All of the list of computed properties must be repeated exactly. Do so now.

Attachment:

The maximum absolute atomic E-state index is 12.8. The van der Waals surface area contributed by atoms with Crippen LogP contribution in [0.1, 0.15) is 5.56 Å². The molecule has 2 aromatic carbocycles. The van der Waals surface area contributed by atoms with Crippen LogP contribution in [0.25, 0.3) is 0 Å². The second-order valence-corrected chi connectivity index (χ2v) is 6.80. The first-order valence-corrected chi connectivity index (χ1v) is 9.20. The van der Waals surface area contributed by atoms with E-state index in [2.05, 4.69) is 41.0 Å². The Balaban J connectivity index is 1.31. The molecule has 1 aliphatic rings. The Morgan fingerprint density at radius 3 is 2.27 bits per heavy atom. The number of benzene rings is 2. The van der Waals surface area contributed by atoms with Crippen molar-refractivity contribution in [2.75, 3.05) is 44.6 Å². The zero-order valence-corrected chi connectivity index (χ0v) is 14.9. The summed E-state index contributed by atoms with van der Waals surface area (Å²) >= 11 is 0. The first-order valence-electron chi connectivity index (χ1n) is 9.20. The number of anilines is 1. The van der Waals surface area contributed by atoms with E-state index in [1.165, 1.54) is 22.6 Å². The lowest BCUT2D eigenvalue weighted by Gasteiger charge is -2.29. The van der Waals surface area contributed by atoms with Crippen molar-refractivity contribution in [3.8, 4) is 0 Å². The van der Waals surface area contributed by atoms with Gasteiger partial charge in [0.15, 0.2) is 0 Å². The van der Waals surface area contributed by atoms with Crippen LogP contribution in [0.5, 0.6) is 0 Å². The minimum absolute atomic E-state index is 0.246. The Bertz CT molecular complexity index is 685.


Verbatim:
The maximum absolute atomic E-state index is 12.8. The van der Waals surface area contributed by atoms with Crippen LogP contribution in [0.1, 0.15) is 5.56 Å². The molecule has 2 aromatic carbocycles. The van der Waals surface area contributed by atoms with Crippen LogP contribution in [0.25, 0.3) is 0 Å². The second-order valence-corrected chi connectivity index (χ2v) is 6.80. The first-order valence-corrected chi connectivity index (χ1v) is 9.20. The van der Waals surface area contributed by atoms with E-state index in [2.05, 4.69) is 41.0 Å². The Balaban J connectivity index is 1.31. The molecule has 1 aliphatic rings. The Morgan fingerprint density at radius 3 is 2.27 bits per heavy atom. The number of benzene rings is 2. The van der Waals surface area contributed by atoms with Crippen molar-refractivity contribution in [2.75, 3.05) is 44.6 Å². The zero-order valence-corrected chi connectivity index (χ0v) is 14.9. The summed E-state index contributed by atoms with van der Waals surface area (Å²) >= 11 is 0. The first-order valence-electron chi connectivity index (χ1n) is 9.20. The number of anilines is 1. The van der Waals surface area contributed by atoms with E-state index in [1.165, 1.54) is 22.6 Å². The lowest BCUT2D eigenvalue weighted by Gasteiger charge is -2.29. The van der Waals surface area contributed by atoms with Crippen molar-refractivity contribution in [3.8, 4) is 0 Å². The van der Waals surface area contributed by atoms with Gasteiger partial charge in [0.15, 0.2) is 0 Å². The van der Waals surface area contributed by atoms with Crippen LogP contribution in [0.5, 0.6) is 0 Å². The minimum absolute atomic E-state index is 0.246. The Bertz CT molecular complexity index is 685.